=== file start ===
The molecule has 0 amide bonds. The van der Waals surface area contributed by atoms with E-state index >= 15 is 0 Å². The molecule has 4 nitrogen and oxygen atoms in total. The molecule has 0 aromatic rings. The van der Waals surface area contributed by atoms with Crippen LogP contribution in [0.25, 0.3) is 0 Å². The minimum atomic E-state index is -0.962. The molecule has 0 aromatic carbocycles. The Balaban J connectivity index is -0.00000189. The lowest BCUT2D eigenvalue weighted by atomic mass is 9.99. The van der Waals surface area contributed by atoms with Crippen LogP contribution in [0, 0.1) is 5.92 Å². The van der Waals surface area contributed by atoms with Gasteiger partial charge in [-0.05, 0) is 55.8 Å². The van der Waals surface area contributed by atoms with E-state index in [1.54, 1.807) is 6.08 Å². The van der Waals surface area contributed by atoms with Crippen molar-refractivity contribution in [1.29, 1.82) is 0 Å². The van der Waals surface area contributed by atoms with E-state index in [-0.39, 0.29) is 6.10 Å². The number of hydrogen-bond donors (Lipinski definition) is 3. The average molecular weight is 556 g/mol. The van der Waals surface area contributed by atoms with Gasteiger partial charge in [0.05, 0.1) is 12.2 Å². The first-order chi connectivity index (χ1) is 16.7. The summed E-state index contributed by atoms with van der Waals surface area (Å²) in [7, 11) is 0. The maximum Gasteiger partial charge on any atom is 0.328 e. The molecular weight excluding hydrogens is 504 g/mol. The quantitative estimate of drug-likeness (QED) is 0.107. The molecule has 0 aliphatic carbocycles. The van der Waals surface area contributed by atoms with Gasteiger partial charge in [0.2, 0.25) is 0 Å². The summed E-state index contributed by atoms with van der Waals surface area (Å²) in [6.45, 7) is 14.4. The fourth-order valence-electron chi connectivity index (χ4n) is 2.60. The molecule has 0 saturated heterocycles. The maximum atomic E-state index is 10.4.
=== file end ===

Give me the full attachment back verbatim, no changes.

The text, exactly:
The molecule has 0 amide bonds. The van der Waals surface area contributed by atoms with E-state index >= 15 is 0 Å². The molecule has 4 nitrogen and oxygen atoms in total. The molecule has 0 aromatic rings. The van der Waals surface area contributed by atoms with Crippen LogP contribution in [0.25, 0.3) is 0 Å². The minimum atomic E-state index is -0.962. The molecule has 0 aromatic carbocycles. The Balaban J connectivity index is -0.00000189. The lowest BCUT2D eigenvalue weighted by atomic mass is 9.99. The van der Waals surface area contributed by atoms with Crippen LogP contribution in [0, 0.1) is 5.92 Å². The van der Waals surface area contributed by atoms with Gasteiger partial charge in [-0.05, 0) is 55.8 Å². The van der Waals surface area contributed by atoms with E-state index in [1.54, 1.807) is 6.08 Å². The van der Waals surface area contributed by atoms with Crippen molar-refractivity contribution in [1.29, 1.82) is 0 Å². The van der Waals surface area contributed by atoms with E-state index in [-0.39, 0.29) is 6.10 Å². The number of hydrogen-bond donors (Lipinski definition) is 3. The average molecular weight is 556 g/mol. The van der Waals surface area contributed by atoms with Gasteiger partial charge in [0.05, 0.1) is 12.2 Å². The first-order chi connectivity index (χ1) is 16.7. The summed E-state index contributed by atoms with van der Waals surface area (Å²) in [7, 11) is 0. The maximum Gasteiger partial charge on any atom is 0.328 e. The molecular weight excluding hydrogens is 504 g/mol. The quantitative estimate of drug-likeness (QED) is 0.107. The molecule has 0 aliphatic carbocycles. The van der Waals surface area contributed by atoms with Gasteiger partial charge in [0.2, 0.25) is 0 Å². The summed E-state index contributed by atoms with van der Waals surface area (Å²) in [6.45, 7) is 14.4. The fourth-order valence-electron chi connectivity index (χ4n) is 2.60. The molecule has 0 saturated heterocycles. The maximum atomic E-state index is 10.4.